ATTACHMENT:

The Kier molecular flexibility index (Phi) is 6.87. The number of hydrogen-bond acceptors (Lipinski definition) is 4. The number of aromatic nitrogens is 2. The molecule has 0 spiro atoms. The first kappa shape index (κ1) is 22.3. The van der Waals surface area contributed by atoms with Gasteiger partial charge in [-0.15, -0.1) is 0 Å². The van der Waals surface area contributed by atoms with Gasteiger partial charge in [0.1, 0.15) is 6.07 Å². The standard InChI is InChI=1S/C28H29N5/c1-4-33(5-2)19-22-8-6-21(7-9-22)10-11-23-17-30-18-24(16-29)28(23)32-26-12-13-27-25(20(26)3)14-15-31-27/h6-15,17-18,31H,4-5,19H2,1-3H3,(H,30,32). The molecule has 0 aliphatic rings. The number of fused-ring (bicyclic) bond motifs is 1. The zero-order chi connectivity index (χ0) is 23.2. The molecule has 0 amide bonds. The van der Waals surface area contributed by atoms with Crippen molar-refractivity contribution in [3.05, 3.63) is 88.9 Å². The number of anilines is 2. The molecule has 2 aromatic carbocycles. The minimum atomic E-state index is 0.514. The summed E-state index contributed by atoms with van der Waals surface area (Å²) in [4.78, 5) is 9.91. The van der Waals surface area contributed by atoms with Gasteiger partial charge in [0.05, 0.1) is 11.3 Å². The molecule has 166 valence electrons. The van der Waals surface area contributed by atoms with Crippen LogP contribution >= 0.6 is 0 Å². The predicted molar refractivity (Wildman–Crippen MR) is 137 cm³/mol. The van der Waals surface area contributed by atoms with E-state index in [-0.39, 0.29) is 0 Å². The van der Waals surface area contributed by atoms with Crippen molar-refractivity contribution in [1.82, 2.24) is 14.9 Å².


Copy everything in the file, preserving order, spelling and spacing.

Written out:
The Kier molecular flexibility index (Phi) is 6.87. The number of hydrogen-bond acceptors (Lipinski definition) is 4. The number of aromatic nitrogens is 2. The molecule has 0 spiro atoms. The first kappa shape index (κ1) is 22.3. The van der Waals surface area contributed by atoms with Gasteiger partial charge in [-0.15, -0.1) is 0 Å². The van der Waals surface area contributed by atoms with Gasteiger partial charge in [0.1, 0.15) is 6.07 Å². The standard InChI is InChI=1S/C28H29N5/c1-4-33(5-2)19-22-8-6-21(7-9-22)10-11-23-17-30-18-24(16-29)28(23)32-26-12-13-27-25(20(26)3)14-15-31-27/h6-15,17-18,31H,4-5,19H2,1-3H3,(H,30,32). The molecule has 0 aliphatic rings. The number of fused-ring (bicyclic) bond motifs is 1. The zero-order chi connectivity index (χ0) is 23.2. The molecule has 0 amide bonds. The van der Waals surface area contributed by atoms with Crippen molar-refractivity contribution in [3.05, 3.63) is 88.9 Å². The number of anilines is 2. The molecule has 2 aromatic carbocycles. The minimum atomic E-state index is 0.514. The summed E-state index contributed by atoms with van der Waals surface area (Å²) in [4.78, 5) is 9.91. The van der Waals surface area contributed by atoms with Gasteiger partial charge in [0.05, 0.1) is 11.3 Å². The molecule has 166 valence electrons. The van der Waals surface area contributed by atoms with Crippen LogP contribution >= 0.6 is 0 Å². The predicted molar refractivity (Wildman–Crippen MR) is 137 cm³/mol. The van der Waals surface area contributed by atoms with E-state index in [-0.39, 0.29) is 0 Å². The van der Waals surface area contributed by atoms with Crippen molar-refractivity contribution in [1.82, 2.24) is 14.9 Å².